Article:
His cool calculation worked a treat with 22 minutes on the clock. For the first time the orange vest of Ronoh was in front by a couple of metres and the gap grew as they charged uphill across one of Prague’s many bridges.

The advantage was three seconds and Mutai never looked like closing the deficit.

Ronoh slowed a fraction to celebrate in the home straight but then glanced round and realised that Mutai was still coming. A step on the accelerator and he was across the line, winning his first official 10k in a highly impressive 27:28, the second fastest time in the world this year and a course record by six seconds.

What fresh fields can Geoffrey Ronoh conquer? In response, he gave a diplomatic answer which still served as a warning to every marathon contender. “I’ll shall talk with my manager and follow his advice. I believe that with good training I can beat anyone in any road race and the marathon.”

Running 27:32 for second place was still a fine run in the light of Geoffrey Mutai’s marathon ambitions in New York. Half-an-hour after crossing the line, the sweat was still dripping off his forehead as he reflected.

“To run this time gives me confidence that my training is going well. It’s good to have such a strong athlete to push you.”

Correti Jepkoech didn’t need much pressure from her rivals after she drew away from fellow Kenyan Esther Chemtai over the second half. The 20-year-old ran with impressive style, never faltering as she led the entire race to win in 31:05.

“I had been training well and knew my form was good.”

That brief assessment was spot on. Jepkoech finished 55 seconds inside the course record from the inaugural women’s race last year, set by her stablemate Josephine Chepkoech. The latter went on to win the Usti nad Labem Half Marathon for good measure.

The duo’s manager recommended Correti to the elite race organiser, Jana Moberly, for this year. The next race in the RunCzech series is next weekend, September 14, so history might well be pointing to a double success if Jepkoech slips on her racing shoes next Sunday.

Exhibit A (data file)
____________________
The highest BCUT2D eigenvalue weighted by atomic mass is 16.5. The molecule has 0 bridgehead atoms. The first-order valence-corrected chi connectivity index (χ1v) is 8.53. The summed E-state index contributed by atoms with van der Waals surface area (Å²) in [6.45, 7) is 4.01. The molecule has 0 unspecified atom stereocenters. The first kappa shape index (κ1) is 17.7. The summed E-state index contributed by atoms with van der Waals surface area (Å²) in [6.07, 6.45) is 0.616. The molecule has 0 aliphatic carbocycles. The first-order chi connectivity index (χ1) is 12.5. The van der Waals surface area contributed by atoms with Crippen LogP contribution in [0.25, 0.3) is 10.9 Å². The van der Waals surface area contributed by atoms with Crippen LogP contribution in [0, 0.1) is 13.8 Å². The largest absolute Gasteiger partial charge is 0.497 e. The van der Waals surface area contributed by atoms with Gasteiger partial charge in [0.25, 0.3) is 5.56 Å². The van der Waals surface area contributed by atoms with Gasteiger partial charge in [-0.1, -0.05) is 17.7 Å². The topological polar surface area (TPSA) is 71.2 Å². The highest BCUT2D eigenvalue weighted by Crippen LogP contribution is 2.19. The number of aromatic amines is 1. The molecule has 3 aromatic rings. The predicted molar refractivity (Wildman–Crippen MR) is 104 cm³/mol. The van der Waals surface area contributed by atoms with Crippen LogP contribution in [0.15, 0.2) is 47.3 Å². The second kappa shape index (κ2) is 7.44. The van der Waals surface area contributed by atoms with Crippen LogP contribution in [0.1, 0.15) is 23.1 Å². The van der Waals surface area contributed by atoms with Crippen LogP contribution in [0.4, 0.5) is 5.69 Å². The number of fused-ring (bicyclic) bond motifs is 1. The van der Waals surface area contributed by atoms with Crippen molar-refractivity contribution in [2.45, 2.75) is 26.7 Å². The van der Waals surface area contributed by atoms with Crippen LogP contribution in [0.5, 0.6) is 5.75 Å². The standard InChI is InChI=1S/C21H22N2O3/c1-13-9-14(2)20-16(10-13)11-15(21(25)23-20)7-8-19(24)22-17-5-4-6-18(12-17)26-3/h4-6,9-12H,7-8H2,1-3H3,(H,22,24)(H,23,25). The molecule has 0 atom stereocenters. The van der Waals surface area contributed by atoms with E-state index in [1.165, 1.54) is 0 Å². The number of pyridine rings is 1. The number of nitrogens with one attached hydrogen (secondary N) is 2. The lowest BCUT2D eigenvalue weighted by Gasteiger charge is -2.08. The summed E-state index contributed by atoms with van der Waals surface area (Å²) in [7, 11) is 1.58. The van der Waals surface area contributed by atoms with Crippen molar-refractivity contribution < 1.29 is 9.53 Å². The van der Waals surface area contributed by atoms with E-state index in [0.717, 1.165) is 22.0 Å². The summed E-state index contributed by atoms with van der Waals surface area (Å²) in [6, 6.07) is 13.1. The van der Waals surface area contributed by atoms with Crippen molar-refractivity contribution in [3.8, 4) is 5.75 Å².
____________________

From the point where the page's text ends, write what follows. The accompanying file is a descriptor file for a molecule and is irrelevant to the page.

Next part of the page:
Results with bib numbers:

Men:
1. Geoffrey Ronoh KEN / 10 27:28 pb, course record
2. Geoffrey Mutai KEN / 1 27:32
3. Nicholas Bor KEN / 9 27:38 pb
4. Simon Cheprot KEN / 7 27:41 pb
5. Richard Mengich KEN / 25 27:48
6. Kenneth Kipkemoi KEN / 5 27:56
7. Geoffrey Kusuro KEN / 16 28:13
8 Polat Kemboi Arikan TUR / 3 28:30

Women:
1. Correti Jepkoech KEN / F3 31:05 pb, course record
2. Esther Chemtai KEN / F2 31:51
3. Flomena Chepchirchir KEN / F16 32:30
4. Helah Kiprop KEN / F1 32:33
5. Lucy Liavoga KEN / F9 33:12 pb
6. Natalya Popkova RUS / F5 33:25
7. Jen Rhines USA / F17 33:31

More information about the Birell Prague Grand Prix can be found online: www.runczech.com

Please Note: Photos by Birell Prague Grand Prix.

To send email correction or further classifications, please shoot us an email at lcummings [at] world-track.org.

Commonwealth Games men’s 100m heats recap

GLASGOW (SportingAlert) — Track and field action got underway at the Commonwealth Games with the men’s 100 metres heats at Hampden Park Stadium on Sunday.

Watch Commonwealth Games Day Five Live Streaming on Youtube

Jamaica’s Kemar Bailey-Cole looked easy when winning his heat, as he came back from a slow start to win the first heat of the men’s 100m in 10.16 seconds. Bailey-Cole, who trains with Usain Bolt and Yohan Blake, beat Barbados’ Ramon Gittens and he was second in 10.34.

Bailey-Cole, meanwhile, was also not buying into the hype of how fast the track really is.

“The track is just average,” the Jamaican sprinter told BBC One in an interview.

Another Jamaican, Jason Livermore, won the second heat just as easily in 10.26secs, beating Saint Kitts and Nevis’ Jason Rogers, who posted 10.39.

Jamaican champion Nickel Ashmeade won his heat as well – taking first place in a very relaxed 10.40secs, after easing down some 40metres away from the finishing line.

Elsewhere, Trinidad and Tobago’s Richard Thompson, the fastest man in the Commonwealth this year, finished third in his heat, but still managed to earn a spot in the semi-finals.